Whistleblower scientist not entitled to get job back, court rules
Dr. Shiv Chopra was one of three scientists fired in 2004 for insubordination
Dr. Shiv Chopra has lost his 13-year battle to regain the Health Canada job from which he was fired in 2004.
The ruling came from the Federal Court of Appeal on Wednesday.
Chopra called it a "travesty of justice."
Chopra was one of three Health Canada veterinary scientists who spoke out in the 1990s about pressure from their bosses to approve drugs despite concerns about human safety. He and his colleagues, Dr. Margaret Haydon and Dr. Gérard Lambert, were eventually fired in 2004 for insubordination.
One of the drugs Dr. Chopra spoke out against was bovine growth hormone, which is used to boost milk production. It remains illegal in Canada because of concerns about animal health.
"We may have lost here but not in court of public opin":fired Hlth Cda whistleblower Shiv Chopra re losing 13 yr battle ag employer <a href="https://twitter.com/hashtag/ottnews?src=hash">#ottnews</a> <a href="https://t.co/mC5MhoihA6">pic.twitter.com/mC5MhoihA6</a>—@onthebeat1
'Last chance at justice'
Advocates for Chopra had called today's hearing his "last chance at justice."
In August 2011, the Public Service Labour Relations Board ruled Lambert had been dismissed unfairly and should be reinstated, but not the other two scientists.
The scientists' union, the Professional Institute of the Public Service of Canada, was supporting all three in their bids to get their jobs back, and its president at the time said he was "perplexed" about why only one would be reinstated, given that all three had been fired the same day and for the same reasons.
A later appeal to the Federal Court of Canada led to Haydon winning the right to return to work as well, though legal proceedings in her case are ongoing. That left only Chopra's firing for consideration by the Federal Court of Appeal.
Hearing turned on issue of progressive discipline
Chopra's hearing today was on the narrow issue of progressive discipline, a process by which punishments get more severe for employees with each infraction.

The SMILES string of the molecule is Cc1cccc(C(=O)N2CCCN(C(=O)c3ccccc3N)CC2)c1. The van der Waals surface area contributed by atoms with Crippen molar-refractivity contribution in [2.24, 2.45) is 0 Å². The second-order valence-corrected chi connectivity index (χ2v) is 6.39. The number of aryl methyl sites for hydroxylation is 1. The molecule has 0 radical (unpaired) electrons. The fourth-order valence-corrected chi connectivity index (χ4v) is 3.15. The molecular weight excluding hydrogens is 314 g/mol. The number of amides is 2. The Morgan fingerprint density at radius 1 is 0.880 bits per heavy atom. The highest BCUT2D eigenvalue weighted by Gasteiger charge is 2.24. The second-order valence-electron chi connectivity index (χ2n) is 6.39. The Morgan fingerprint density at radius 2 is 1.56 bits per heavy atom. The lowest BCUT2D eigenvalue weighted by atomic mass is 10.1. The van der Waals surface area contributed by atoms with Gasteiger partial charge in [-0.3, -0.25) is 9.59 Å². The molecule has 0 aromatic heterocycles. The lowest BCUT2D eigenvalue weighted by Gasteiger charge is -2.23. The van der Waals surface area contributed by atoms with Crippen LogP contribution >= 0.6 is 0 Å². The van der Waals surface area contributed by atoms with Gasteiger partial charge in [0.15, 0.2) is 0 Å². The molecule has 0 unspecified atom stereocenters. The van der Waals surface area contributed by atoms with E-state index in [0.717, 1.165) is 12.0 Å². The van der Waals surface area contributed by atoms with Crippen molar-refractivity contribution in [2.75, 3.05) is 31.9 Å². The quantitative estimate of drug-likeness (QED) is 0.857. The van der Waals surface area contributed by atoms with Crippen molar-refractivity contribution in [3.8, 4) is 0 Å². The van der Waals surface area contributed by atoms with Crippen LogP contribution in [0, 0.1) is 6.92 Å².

Prior to his firing, Chopra had received a 20-day suspension. He grieved that punishment and won. Chopra's lawyer David Yazbeck argued — without success — that the use of that wrongful suspension to justify the firing was not properly considered by the previous adjudicator.
Chopra's two former colleagues won the right to be reinstated because previous suspensions had been wiped from their records, Yazbeck said.
'Government has spent millions of dollars fighting me'
Chopra said the real loser in his case is the public.
"I've lost a lot of money, but so what?" he said. "The government has spent millions of dollars fighting me all these years. It's public money they are spending."
In his many years fighting Health Canada, Chopra also said the courts have never considered the actual content of his concerns about Health Canada, which include how it deals with hormones, antibiotics and slaughterhouse waste.
"At this point, the public will continue paying a very heavy price, with their health," he said.
Chopra praised his family for standing by him in his long fight, giving them credit for his very survival.
"A lot of people have heart attacks and die," he said. "That's what the department had been hoping from me, that I would die and disappear."
Lawyer David Yazbeck said the cases of Chopra and his two colleagues demonstrate the personal price that whistleblowers pay.
"If you want to blow the whistle you have to be prepared to risk your career," he said. "That includes financial damages, personal damages. Your family suffers as well."
Government considering changes to whistleblower laws
Yazbeck has testified at a House of Commons committee considering new ways to protect whistleblowers. The committee released its recommendations in June, and the government is expected to respond this fall.
But at age 83, with no ruling to allow him to return to work, Chopra is unlikely to benefit from new changes to whistleblower protection.
His last hope to regain his job rests with the Supreme Court of Canada, if he decides to seek leave to appeal. Yazbeck said such leave is rarely granted.